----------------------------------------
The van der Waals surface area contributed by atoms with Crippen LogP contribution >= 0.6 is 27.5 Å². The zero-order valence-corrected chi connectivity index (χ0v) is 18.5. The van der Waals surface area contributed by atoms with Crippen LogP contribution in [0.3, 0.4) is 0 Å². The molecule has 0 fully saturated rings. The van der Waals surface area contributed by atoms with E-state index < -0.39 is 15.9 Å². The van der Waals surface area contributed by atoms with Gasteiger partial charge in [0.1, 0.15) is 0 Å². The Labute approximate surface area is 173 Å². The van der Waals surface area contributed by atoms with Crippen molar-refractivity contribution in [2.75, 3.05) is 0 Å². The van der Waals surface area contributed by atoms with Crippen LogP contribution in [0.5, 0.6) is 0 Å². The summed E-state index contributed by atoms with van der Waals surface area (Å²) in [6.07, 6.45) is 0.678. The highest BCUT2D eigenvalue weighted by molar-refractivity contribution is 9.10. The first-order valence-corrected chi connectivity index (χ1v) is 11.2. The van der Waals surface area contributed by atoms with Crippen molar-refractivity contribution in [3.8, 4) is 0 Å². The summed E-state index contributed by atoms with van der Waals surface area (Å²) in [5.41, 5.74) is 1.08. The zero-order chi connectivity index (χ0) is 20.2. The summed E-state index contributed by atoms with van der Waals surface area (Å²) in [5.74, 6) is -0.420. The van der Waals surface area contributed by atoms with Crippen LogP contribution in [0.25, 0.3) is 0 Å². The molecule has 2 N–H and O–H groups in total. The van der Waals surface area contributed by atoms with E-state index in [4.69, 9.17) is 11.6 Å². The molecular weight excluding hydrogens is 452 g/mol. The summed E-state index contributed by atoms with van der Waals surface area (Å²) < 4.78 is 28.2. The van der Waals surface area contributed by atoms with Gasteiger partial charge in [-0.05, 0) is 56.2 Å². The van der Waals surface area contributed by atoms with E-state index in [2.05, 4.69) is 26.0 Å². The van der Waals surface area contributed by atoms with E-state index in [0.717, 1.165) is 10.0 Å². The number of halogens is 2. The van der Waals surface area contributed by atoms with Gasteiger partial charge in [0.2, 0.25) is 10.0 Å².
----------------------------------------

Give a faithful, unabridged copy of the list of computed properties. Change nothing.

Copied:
The van der Waals surface area contributed by atoms with Crippen LogP contribution >= 0.6 is 27.5 Å². The zero-order valence-corrected chi connectivity index (χ0v) is 18.5. The van der Waals surface area contributed by atoms with Crippen LogP contribution in [0.3, 0.4) is 0 Å². The molecule has 0 fully saturated rings. The van der Waals surface area contributed by atoms with E-state index < -0.39 is 15.9 Å². The van der Waals surface area contributed by atoms with Gasteiger partial charge in [0.1, 0.15) is 0 Å². The Labute approximate surface area is 173 Å². The van der Waals surface area contributed by atoms with Crippen molar-refractivity contribution in [2.75, 3.05) is 0 Å². The van der Waals surface area contributed by atoms with Crippen LogP contribution in [0.5, 0.6) is 0 Å². The summed E-state index contributed by atoms with van der Waals surface area (Å²) in [6.07, 6.45) is 0.678. The highest BCUT2D eigenvalue weighted by molar-refractivity contribution is 9.10. The first-order valence-corrected chi connectivity index (χ1v) is 11.2. The van der Waals surface area contributed by atoms with Crippen molar-refractivity contribution in [3.8, 4) is 0 Å². The summed E-state index contributed by atoms with van der Waals surface area (Å²) in [5.41, 5.74) is 1.08. The zero-order chi connectivity index (χ0) is 20.2. The summed E-state index contributed by atoms with van der Waals surface area (Å²) in [5.74, 6) is -0.420. The van der Waals surface area contributed by atoms with Crippen LogP contribution in [0.25, 0.3) is 0 Å². The molecule has 2 N–H and O–H groups in total. The van der Waals surface area contributed by atoms with E-state index in [4.69, 9.17) is 11.6 Å². The molecular weight excluding hydrogens is 452 g/mol. The summed E-state index contributed by atoms with van der Waals surface area (Å²) < 4.78 is 28.2. The van der Waals surface area contributed by atoms with Gasteiger partial charge in [-0.05, 0) is 56.2 Å². The van der Waals surface area contributed by atoms with E-state index in [2.05, 4.69) is 26.0 Å². The van der Waals surface area contributed by atoms with E-state index in [0.717, 1.165) is 10.0 Å². The number of halogens is 2. The van der Waals surface area contributed by atoms with Gasteiger partial charge in [0.2, 0.25) is 10.0 Å².